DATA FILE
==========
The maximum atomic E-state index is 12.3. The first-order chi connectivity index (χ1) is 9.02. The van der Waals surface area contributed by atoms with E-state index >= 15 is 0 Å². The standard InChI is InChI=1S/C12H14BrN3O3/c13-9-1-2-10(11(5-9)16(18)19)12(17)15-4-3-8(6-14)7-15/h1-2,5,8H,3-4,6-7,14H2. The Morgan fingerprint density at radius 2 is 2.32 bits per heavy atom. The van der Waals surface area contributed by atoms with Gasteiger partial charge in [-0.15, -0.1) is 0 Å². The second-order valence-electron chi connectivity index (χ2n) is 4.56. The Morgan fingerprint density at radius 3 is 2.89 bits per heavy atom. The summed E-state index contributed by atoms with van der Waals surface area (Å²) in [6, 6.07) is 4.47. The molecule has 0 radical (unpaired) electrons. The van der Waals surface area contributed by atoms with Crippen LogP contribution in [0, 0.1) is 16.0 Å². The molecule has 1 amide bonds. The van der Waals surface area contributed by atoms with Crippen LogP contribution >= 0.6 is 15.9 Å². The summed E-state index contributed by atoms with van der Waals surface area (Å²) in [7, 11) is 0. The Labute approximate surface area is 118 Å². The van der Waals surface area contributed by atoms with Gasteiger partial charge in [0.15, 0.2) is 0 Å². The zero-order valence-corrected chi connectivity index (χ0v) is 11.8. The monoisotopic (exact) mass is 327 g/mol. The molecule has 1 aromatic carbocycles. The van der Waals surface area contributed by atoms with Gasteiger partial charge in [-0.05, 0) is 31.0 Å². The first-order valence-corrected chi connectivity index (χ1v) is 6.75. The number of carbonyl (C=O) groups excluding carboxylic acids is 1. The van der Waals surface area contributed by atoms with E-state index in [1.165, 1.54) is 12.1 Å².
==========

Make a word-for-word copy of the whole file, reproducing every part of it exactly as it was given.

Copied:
The maximum atomic E-state index is 12.3. The first-order chi connectivity index (χ1) is 9.02. The van der Waals surface area contributed by atoms with E-state index >= 15 is 0 Å². The standard InChI is InChI=1S/C12H14BrN3O3/c13-9-1-2-10(11(5-9)16(18)19)12(17)15-4-3-8(6-14)7-15/h1-2,5,8H,3-4,6-7,14H2. The Morgan fingerprint density at radius 2 is 2.32 bits per heavy atom. The van der Waals surface area contributed by atoms with Gasteiger partial charge in [-0.15, -0.1) is 0 Å². The second-order valence-electron chi connectivity index (χ2n) is 4.56. The Morgan fingerprint density at radius 3 is 2.89 bits per heavy atom. The summed E-state index contributed by atoms with van der Waals surface area (Å²) in [6, 6.07) is 4.47. The molecule has 0 radical (unpaired) electrons. The van der Waals surface area contributed by atoms with Crippen LogP contribution in [0, 0.1) is 16.0 Å². The molecule has 1 amide bonds. The van der Waals surface area contributed by atoms with Crippen LogP contribution >= 0.6 is 15.9 Å². The summed E-state index contributed by atoms with van der Waals surface area (Å²) in [7, 11) is 0. The Labute approximate surface area is 118 Å². The van der Waals surface area contributed by atoms with Gasteiger partial charge in [0.15, 0.2) is 0 Å². The zero-order valence-corrected chi connectivity index (χ0v) is 11.8. The monoisotopic (exact) mass is 327 g/mol. The molecule has 1 aromatic carbocycles. The van der Waals surface area contributed by atoms with Gasteiger partial charge in [-0.05, 0) is 31.0 Å². The first-order valence-corrected chi connectivity index (χ1v) is 6.75. The number of carbonyl (C=O) groups excluding carboxylic acids is 1. The van der Waals surface area contributed by atoms with E-state index in [1.165, 1.54) is 12.1 Å².